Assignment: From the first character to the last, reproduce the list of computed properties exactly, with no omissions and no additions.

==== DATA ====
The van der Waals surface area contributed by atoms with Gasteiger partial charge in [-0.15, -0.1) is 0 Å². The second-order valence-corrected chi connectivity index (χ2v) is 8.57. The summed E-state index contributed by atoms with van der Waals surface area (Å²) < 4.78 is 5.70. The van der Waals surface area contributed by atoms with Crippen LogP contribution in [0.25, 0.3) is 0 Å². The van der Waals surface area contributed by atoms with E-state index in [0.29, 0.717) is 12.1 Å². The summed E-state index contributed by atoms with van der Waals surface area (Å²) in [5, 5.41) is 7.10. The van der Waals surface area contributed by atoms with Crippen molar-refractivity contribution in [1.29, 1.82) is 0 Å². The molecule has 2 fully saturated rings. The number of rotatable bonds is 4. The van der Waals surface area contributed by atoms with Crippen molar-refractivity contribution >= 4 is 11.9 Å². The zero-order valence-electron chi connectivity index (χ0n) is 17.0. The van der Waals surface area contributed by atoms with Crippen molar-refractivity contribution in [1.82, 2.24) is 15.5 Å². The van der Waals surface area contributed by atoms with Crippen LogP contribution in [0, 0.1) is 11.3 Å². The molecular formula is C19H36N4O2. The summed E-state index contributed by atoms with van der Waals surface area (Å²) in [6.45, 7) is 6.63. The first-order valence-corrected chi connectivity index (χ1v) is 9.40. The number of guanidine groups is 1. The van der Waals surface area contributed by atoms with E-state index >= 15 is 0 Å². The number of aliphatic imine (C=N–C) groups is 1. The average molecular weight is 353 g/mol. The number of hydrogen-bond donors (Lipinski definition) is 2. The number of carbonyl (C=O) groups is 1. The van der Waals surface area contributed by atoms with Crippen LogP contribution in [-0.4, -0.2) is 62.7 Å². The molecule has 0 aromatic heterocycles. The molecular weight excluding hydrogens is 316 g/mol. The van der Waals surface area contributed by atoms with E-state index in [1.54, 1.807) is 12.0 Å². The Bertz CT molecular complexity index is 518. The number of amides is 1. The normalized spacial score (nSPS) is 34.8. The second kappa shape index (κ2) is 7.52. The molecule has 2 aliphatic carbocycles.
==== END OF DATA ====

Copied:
The van der Waals surface area contributed by atoms with Gasteiger partial charge in [-0.15, -0.1) is 0 Å². The second-order valence-corrected chi connectivity index (χ2v) is 8.57. The summed E-state index contributed by atoms with van der Waals surface area (Å²) < 4.78 is 5.70. The van der Waals surface area contributed by atoms with Crippen LogP contribution in [0.25, 0.3) is 0 Å². The van der Waals surface area contributed by atoms with E-state index in [0.29, 0.717) is 12.1 Å². The summed E-state index contributed by atoms with van der Waals surface area (Å²) in [5, 5.41) is 7.10. The van der Waals surface area contributed by atoms with Crippen molar-refractivity contribution in [1.29, 1.82) is 0 Å². The molecule has 2 fully saturated rings. The number of rotatable bonds is 4. The van der Waals surface area contributed by atoms with Crippen molar-refractivity contribution >= 4 is 11.9 Å². The zero-order valence-electron chi connectivity index (χ0n) is 17.0. The van der Waals surface area contributed by atoms with Crippen molar-refractivity contribution in [1.82, 2.24) is 15.5 Å². The van der Waals surface area contributed by atoms with Crippen LogP contribution in [0, 0.1) is 11.3 Å². The molecular formula is C19H36N4O2. The summed E-state index contributed by atoms with van der Waals surface area (Å²) in [6.45, 7) is 6.63. The first-order valence-corrected chi connectivity index (χ1v) is 9.40. The number of guanidine groups is 1. The van der Waals surface area contributed by atoms with E-state index >= 15 is 0 Å². The number of aliphatic imine (C=N–C) groups is 1. The average molecular weight is 353 g/mol. The number of hydrogen-bond donors (Lipinski definition) is 2. The number of carbonyl (C=O) groups is 1. The van der Waals surface area contributed by atoms with Crippen LogP contribution in [-0.4, -0.2) is 62.7 Å². The molecule has 0 aromatic heterocycles. The molecular weight excluding hydrogens is 316 g/mol. The van der Waals surface area contributed by atoms with E-state index in [1.54, 1.807) is 12.0 Å². The Bertz CT molecular complexity index is 518. The number of amides is 1. The normalized spacial score (nSPS) is 34.8. The second kappa shape index (κ2) is 7.52. The molecule has 2 aliphatic carbocycles.